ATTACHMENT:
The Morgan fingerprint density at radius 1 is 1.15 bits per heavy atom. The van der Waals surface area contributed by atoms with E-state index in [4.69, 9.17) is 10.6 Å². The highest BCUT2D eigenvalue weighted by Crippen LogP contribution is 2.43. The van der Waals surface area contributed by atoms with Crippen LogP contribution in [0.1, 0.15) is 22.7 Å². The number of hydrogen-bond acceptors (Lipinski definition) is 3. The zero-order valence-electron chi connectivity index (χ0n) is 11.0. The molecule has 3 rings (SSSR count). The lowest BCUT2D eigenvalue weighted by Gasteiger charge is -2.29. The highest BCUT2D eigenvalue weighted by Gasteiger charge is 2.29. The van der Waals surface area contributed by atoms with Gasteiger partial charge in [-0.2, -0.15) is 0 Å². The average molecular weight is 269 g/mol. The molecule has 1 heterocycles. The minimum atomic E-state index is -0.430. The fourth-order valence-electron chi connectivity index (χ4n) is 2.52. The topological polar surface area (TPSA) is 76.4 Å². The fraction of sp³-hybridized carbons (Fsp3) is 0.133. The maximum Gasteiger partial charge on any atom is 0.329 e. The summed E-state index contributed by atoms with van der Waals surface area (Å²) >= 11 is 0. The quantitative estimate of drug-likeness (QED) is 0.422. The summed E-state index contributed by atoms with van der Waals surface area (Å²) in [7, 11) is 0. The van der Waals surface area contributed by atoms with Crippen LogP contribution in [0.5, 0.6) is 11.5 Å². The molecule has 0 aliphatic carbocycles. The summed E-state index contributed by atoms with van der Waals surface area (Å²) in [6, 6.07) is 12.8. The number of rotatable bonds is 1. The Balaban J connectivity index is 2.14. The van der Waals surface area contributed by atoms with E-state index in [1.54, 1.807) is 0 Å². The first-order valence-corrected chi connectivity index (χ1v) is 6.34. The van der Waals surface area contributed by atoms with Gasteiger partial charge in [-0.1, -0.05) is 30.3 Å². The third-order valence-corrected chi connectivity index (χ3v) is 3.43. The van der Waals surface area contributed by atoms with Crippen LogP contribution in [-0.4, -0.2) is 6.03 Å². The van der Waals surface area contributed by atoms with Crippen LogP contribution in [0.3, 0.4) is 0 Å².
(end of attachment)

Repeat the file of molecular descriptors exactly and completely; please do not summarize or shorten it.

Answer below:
The Morgan fingerprint density at radius 1 is 1.15 bits per heavy atom. The van der Waals surface area contributed by atoms with E-state index in [4.69, 9.17) is 10.6 Å². The highest BCUT2D eigenvalue weighted by Crippen LogP contribution is 2.43. The van der Waals surface area contributed by atoms with Crippen LogP contribution in [0.1, 0.15) is 22.7 Å². The number of hydrogen-bond acceptors (Lipinski definition) is 3. The zero-order valence-electron chi connectivity index (χ0n) is 11.0. The molecule has 3 rings (SSSR count). The lowest BCUT2D eigenvalue weighted by Gasteiger charge is -2.29. The highest BCUT2D eigenvalue weighted by Gasteiger charge is 2.29. The van der Waals surface area contributed by atoms with Gasteiger partial charge in [-0.2, -0.15) is 0 Å². The average molecular weight is 269 g/mol. The molecule has 1 heterocycles. The minimum atomic E-state index is -0.430. The fourth-order valence-electron chi connectivity index (χ4n) is 2.52. The topological polar surface area (TPSA) is 76.4 Å². The fraction of sp³-hybridized carbons (Fsp3) is 0.133. The maximum Gasteiger partial charge on any atom is 0.329 e. The summed E-state index contributed by atoms with van der Waals surface area (Å²) >= 11 is 0. The quantitative estimate of drug-likeness (QED) is 0.422. The summed E-state index contributed by atoms with van der Waals surface area (Å²) in [7, 11) is 0. The van der Waals surface area contributed by atoms with Crippen LogP contribution in [0.5, 0.6) is 11.5 Å². The molecule has 0 aliphatic carbocycles. The summed E-state index contributed by atoms with van der Waals surface area (Å²) in [6, 6.07) is 12.8. The number of rotatable bonds is 1. The Balaban J connectivity index is 2.14. The van der Waals surface area contributed by atoms with E-state index in [1.54, 1.807) is 0 Å². The first-order valence-corrected chi connectivity index (χ1v) is 6.34. The van der Waals surface area contributed by atoms with Gasteiger partial charge in [-0.1, -0.05) is 30.3 Å². The third-order valence-corrected chi connectivity index (χ3v) is 3.43. The van der Waals surface area contributed by atoms with Crippen LogP contribution in [-0.4, -0.2) is 6.03 Å². The van der Waals surface area contributed by atoms with Crippen LogP contribution in [0.3, 0.4) is 0 Å².